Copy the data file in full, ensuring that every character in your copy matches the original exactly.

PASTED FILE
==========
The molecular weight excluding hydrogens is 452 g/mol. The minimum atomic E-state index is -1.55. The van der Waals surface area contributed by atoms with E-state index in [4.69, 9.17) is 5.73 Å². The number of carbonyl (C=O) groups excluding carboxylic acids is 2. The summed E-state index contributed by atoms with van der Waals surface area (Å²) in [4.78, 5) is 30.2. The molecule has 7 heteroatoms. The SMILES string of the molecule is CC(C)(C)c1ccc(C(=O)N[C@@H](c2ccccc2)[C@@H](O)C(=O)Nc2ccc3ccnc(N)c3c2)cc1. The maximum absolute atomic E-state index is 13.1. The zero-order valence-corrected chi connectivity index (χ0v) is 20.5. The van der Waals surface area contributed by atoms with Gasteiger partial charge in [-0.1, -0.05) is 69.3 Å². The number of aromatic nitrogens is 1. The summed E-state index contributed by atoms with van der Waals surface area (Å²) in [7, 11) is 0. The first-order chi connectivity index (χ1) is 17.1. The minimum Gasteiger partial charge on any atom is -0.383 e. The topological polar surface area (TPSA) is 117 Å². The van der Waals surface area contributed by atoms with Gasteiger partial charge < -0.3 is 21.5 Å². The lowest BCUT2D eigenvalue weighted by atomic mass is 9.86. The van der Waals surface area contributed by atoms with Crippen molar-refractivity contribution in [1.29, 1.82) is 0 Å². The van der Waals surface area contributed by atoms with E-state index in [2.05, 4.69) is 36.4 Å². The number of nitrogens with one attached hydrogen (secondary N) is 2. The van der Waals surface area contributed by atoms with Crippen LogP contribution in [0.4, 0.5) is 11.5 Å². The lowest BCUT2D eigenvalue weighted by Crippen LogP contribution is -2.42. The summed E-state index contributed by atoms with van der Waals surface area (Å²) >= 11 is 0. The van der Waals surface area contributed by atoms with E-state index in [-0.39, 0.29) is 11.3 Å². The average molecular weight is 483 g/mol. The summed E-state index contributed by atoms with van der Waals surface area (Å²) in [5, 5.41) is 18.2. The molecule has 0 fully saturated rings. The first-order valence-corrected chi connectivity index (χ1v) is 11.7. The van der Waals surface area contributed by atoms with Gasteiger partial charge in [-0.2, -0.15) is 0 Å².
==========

The molecular weight excluding hydrogens is 452 g/mol. The minimum atomic E-state index is -1.55. The van der Waals surface area contributed by atoms with E-state index in [4.69, 9.17) is 5.73 Å². The number of carbonyl (C=O) groups excluding carboxylic acids is 2. The summed E-state index contributed by atoms with van der Waals surface area (Å²) in [4.78, 5) is 30.2. The molecule has 7 heteroatoms. The SMILES string of the molecule is CC(C)(C)c1ccc(C(=O)N[C@@H](c2ccccc2)[C@@H](O)C(=O)Nc2ccc3ccnc(N)c3c2)cc1. The maximum absolute atomic E-state index is 13.1. The zero-order valence-corrected chi connectivity index (χ0v) is 20.5. The van der Waals surface area contributed by atoms with Gasteiger partial charge in [-0.1, -0.05) is 69.3 Å². The number of aromatic nitrogens is 1. The summed E-state index contributed by atoms with van der Waals surface area (Å²) in [7, 11) is 0. The first-order chi connectivity index (χ1) is 17.1. The minimum Gasteiger partial charge on any atom is -0.383 e. The topological polar surface area (TPSA) is 117 Å². The van der Waals surface area contributed by atoms with Gasteiger partial charge < -0.3 is 21.5 Å². The lowest BCUT2D eigenvalue weighted by atomic mass is 9.86. The van der Waals surface area contributed by atoms with Crippen molar-refractivity contribution in [1.29, 1.82) is 0 Å². The van der Waals surface area contributed by atoms with E-state index in [2.05, 4.69) is 36.4 Å². The number of nitrogens with one attached hydrogen (secondary N) is 2. The van der Waals surface area contributed by atoms with Crippen LogP contribution in [0.4, 0.5) is 11.5 Å². The lowest BCUT2D eigenvalue weighted by Crippen LogP contribution is -2.42. The summed E-state index contributed by atoms with van der Waals surface area (Å²) >= 11 is 0. The van der Waals surface area contributed by atoms with E-state index in [-0.39, 0.29) is 11.3 Å². The average molecular weight is 483 g/mol. The summed E-state index contributed by atoms with van der Waals surface area (Å²) in [5, 5.41) is 18.2. The molecule has 0 fully saturated rings. The first-order valence-corrected chi connectivity index (χ1v) is 11.7. The van der Waals surface area contributed by atoms with Gasteiger partial charge in [-0.2, -0.15) is 0 Å².